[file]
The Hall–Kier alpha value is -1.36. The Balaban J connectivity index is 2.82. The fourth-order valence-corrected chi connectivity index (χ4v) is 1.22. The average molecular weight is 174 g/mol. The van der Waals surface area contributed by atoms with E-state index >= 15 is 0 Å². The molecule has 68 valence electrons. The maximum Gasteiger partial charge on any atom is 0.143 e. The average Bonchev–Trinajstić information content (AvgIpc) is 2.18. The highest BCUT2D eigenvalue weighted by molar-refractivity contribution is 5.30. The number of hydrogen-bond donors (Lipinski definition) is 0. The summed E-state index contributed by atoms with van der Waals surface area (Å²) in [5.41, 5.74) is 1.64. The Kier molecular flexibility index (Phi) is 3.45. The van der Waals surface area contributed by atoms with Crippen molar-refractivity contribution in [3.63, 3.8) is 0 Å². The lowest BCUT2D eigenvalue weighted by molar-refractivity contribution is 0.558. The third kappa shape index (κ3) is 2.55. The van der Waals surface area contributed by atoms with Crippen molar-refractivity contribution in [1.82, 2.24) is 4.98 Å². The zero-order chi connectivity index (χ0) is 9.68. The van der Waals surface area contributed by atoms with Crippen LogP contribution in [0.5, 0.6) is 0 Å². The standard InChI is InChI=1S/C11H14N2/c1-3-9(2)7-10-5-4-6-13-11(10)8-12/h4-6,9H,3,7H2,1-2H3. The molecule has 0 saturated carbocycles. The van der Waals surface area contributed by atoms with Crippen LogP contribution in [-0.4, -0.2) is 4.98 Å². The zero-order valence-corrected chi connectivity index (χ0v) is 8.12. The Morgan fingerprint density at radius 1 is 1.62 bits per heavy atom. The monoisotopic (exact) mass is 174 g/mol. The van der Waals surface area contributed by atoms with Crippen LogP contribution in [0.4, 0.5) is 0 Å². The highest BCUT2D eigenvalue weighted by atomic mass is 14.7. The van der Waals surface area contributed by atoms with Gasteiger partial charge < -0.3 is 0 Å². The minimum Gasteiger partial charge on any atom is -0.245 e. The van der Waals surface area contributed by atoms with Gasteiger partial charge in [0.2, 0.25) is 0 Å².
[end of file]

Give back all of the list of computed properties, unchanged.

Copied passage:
The Hall–Kier alpha value is -1.36. The Balaban J connectivity index is 2.82. The fourth-order valence-corrected chi connectivity index (χ4v) is 1.22. The average molecular weight is 174 g/mol. The van der Waals surface area contributed by atoms with E-state index >= 15 is 0 Å². The molecule has 68 valence electrons. The maximum Gasteiger partial charge on any atom is 0.143 e. The average Bonchev–Trinajstić information content (AvgIpc) is 2.18. The highest BCUT2D eigenvalue weighted by molar-refractivity contribution is 5.30. The number of hydrogen-bond donors (Lipinski definition) is 0. The summed E-state index contributed by atoms with van der Waals surface area (Å²) in [5.41, 5.74) is 1.64. The Kier molecular flexibility index (Phi) is 3.45. The van der Waals surface area contributed by atoms with Crippen molar-refractivity contribution in [3.63, 3.8) is 0 Å². The lowest BCUT2D eigenvalue weighted by molar-refractivity contribution is 0.558. The third kappa shape index (κ3) is 2.55. The van der Waals surface area contributed by atoms with Crippen molar-refractivity contribution in [1.82, 2.24) is 4.98 Å². The zero-order chi connectivity index (χ0) is 9.68. The van der Waals surface area contributed by atoms with Crippen LogP contribution in [0.5, 0.6) is 0 Å². The standard InChI is InChI=1S/C11H14N2/c1-3-9(2)7-10-5-4-6-13-11(10)8-12/h4-6,9H,3,7H2,1-2H3. The molecule has 0 saturated carbocycles. The van der Waals surface area contributed by atoms with Crippen LogP contribution in [-0.4, -0.2) is 4.98 Å². The zero-order valence-corrected chi connectivity index (χ0v) is 8.12. The Morgan fingerprint density at radius 1 is 1.62 bits per heavy atom. The monoisotopic (exact) mass is 174 g/mol. The van der Waals surface area contributed by atoms with Crippen LogP contribution in [0.4, 0.5) is 0 Å². The highest BCUT2D eigenvalue weighted by atomic mass is 14.7. The van der Waals surface area contributed by atoms with Gasteiger partial charge < -0.3 is 0 Å². The minimum Gasteiger partial charge on any atom is -0.245 e. The van der Waals surface area contributed by atoms with Gasteiger partial charge in [0.2, 0.25) is 0 Å².